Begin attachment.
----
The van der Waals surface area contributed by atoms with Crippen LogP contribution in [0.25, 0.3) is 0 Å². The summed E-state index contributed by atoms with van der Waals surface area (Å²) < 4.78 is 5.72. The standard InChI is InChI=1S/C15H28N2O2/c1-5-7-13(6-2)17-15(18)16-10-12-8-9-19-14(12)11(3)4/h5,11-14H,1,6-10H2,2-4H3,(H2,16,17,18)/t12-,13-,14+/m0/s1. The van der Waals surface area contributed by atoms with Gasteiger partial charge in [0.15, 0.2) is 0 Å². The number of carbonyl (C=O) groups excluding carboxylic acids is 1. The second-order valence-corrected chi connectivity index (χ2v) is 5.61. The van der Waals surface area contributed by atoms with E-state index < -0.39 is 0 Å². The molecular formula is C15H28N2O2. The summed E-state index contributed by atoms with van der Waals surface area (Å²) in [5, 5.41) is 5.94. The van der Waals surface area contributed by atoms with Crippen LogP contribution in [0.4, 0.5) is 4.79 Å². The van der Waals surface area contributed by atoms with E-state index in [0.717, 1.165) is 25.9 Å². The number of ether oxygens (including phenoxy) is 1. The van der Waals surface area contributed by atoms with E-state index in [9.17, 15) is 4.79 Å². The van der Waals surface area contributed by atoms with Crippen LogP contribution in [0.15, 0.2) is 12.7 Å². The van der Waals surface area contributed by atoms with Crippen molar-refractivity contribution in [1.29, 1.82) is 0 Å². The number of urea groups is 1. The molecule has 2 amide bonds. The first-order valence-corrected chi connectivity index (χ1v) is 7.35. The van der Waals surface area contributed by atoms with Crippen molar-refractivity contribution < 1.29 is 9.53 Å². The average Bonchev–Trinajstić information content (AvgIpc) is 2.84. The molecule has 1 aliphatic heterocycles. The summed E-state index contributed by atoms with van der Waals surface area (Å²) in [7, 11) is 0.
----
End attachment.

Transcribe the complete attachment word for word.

The van der Waals surface area contributed by atoms with Crippen LogP contribution in [0.25, 0.3) is 0 Å². The summed E-state index contributed by atoms with van der Waals surface area (Å²) < 4.78 is 5.72. The standard InChI is InChI=1S/C15H28N2O2/c1-5-7-13(6-2)17-15(18)16-10-12-8-9-19-14(12)11(3)4/h5,11-14H,1,6-10H2,2-4H3,(H2,16,17,18)/t12-,13-,14+/m0/s1. The van der Waals surface area contributed by atoms with Gasteiger partial charge in [0.15, 0.2) is 0 Å². The number of carbonyl (C=O) groups excluding carboxylic acids is 1. The second-order valence-corrected chi connectivity index (χ2v) is 5.61. The van der Waals surface area contributed by atoms with E-state index < -0.39 is 0 Å². The molecular formula is C15H28N2O2. The summed E-state index contributed by atoms with van der Waals surface area (Å²) in [5, 5.41) is 5.94. The van der Waals surface area contributed by atoms with Crippen LogP contribution in [0.4, 0.5) is 4.79 Å². The van der Waals surface area contributed by atoms with E-state index in [0.717, 1.165) is 25.9 Å². The number of ether oxygens (including phenoxy) is 1. The van der Waals surface area contributed by atoms with E-state index in [9.17, 15) is 4.79 Å². The van der Waals surface area contributed by atoms with Crippen LogP contribution in [0.15, 0.2) is 12.7 Å². The van der Waals surface area contributed by atoms with Crippen molar-refractivity contribution in [1.29, 1.82) is 0 Å². The number of urea groups is 1. The molecule has 2 amide bonds. The first-order valence-corrected chi connectivity index (χ1v) is 7.35. The van der Waals surface area contributed by atoms with Crippen molar-refractivity contribution < 1.29 is 9.53 Å². The average Bonchev–Trinajstić information content (AvgIpc) is 2.84. The molecule has 1 aliphatic heterocycles. The summed E-state index contributed by atoms with van der Waals surface area (Å²) in [7, 11) is 0.